Pink Floyd: The Wall – Film Review

With Lockdown No. 4 restrictions easing, I went to the Astor Theatre to revisit the movie that scarred my childhood.

It didn’t take much to scare me as a kid; I remember how I could only handle watching Terminator 2: Judgment Day by standing in the doorway of the living room and watching the reflection of the TV in the glass cupboard doors, ready to bolt at any moment. But the nightmarish animated sequences in The Wall were something else, if only for the lasting impact they had left on my imagination, rivalled only by Twin Peaks TV series maybe. Though I haven’t watched the film in over twenty five years, its demented imagery remained vivid and disturbing in my memory, no doubt helped by the fact that I never stopped listening to The Wall the album (forever fixed somewhere in my personal Top 5 favourite albums).

I find it impossible to imagine what it would be like to experience this movie without any familiarity with Pink Floyd’s magnum opus, but it’s a bizarre experience regardless. It’s partly an experimental film, partly a very long music video that faithfully follows the album’s lyrics and story about the mental disintegration of Pink, a burnt-out drugged-out rock star (played by Bob Geldof), who in the course of his life builds a metaphorical wall between himself and the world.

The dark and surreal trip through Pink’s memories touch on his feelings of abandonment as a child, losing his father in World War II, being humiliated by a cruel teacher at school, messed up relationships with women in his life, his debauched rock star lifestyle… all before he starts hallucinating about being a modern-day fascist dictator commanding his adoring fans, complete with his own scary red-and-black iconography.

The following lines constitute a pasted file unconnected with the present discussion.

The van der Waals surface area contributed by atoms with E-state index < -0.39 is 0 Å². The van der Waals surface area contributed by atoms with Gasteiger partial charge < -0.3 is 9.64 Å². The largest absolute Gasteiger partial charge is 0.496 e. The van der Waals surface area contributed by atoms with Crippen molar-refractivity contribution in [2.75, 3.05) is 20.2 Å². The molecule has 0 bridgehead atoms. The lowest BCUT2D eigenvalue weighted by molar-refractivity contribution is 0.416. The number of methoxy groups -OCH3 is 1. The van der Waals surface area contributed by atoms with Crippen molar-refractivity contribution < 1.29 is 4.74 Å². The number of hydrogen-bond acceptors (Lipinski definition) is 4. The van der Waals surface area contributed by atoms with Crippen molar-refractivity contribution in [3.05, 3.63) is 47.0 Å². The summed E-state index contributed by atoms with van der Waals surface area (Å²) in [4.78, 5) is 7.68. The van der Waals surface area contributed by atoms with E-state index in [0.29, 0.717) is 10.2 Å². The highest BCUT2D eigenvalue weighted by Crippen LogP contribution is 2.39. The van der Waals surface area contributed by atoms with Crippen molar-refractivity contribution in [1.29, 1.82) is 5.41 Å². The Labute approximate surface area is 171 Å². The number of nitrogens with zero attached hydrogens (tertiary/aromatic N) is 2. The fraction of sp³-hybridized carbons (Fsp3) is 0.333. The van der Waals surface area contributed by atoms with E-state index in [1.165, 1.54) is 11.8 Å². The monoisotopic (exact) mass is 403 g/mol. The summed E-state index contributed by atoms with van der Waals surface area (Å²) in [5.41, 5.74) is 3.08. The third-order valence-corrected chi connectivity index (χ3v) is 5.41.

Even if the movie is as grim and gloomy as you’d imagine from the above summary, I had a blast watching it on the big screen and getting enveloped in the complete sensory overload of amazing music and visuals. I was also struck by how thoroughly British it felt, especially during the scenes of Pink’s post-war childhood. Another Brick in the Wall, the album’s most famous song, still boasts the best live-action set piece in the movie, which imagines the old-school English educational system as a conveyor belt carrying blank-faced students into a literal meat grinder.

The hand-drawn animated sequences however are still the most striking parts of the movie, full of hellish war-inspired imagery, grotesque characters, and disquieting transformations that freaked me out so badly when I watched the movie as a child. Those damn marching hammers scarred me for life!


By all accounts the film was a miserable experience for the three chief cooks, director Alan Parker, Pink Floyd’s songwriting mastermind Roger Waters and animator Gerald Scarfe (as Parker’s later summary puts it, Three megalomaniacs in a room, it’s amazing we achieved anything). Looking at it through the grown-up eyes I’m not entirely sure whether it all hangs together, but even if the creative process was a torture and discord for everyone involved, they can at least congratulate themselves on creating something truly unique and special.

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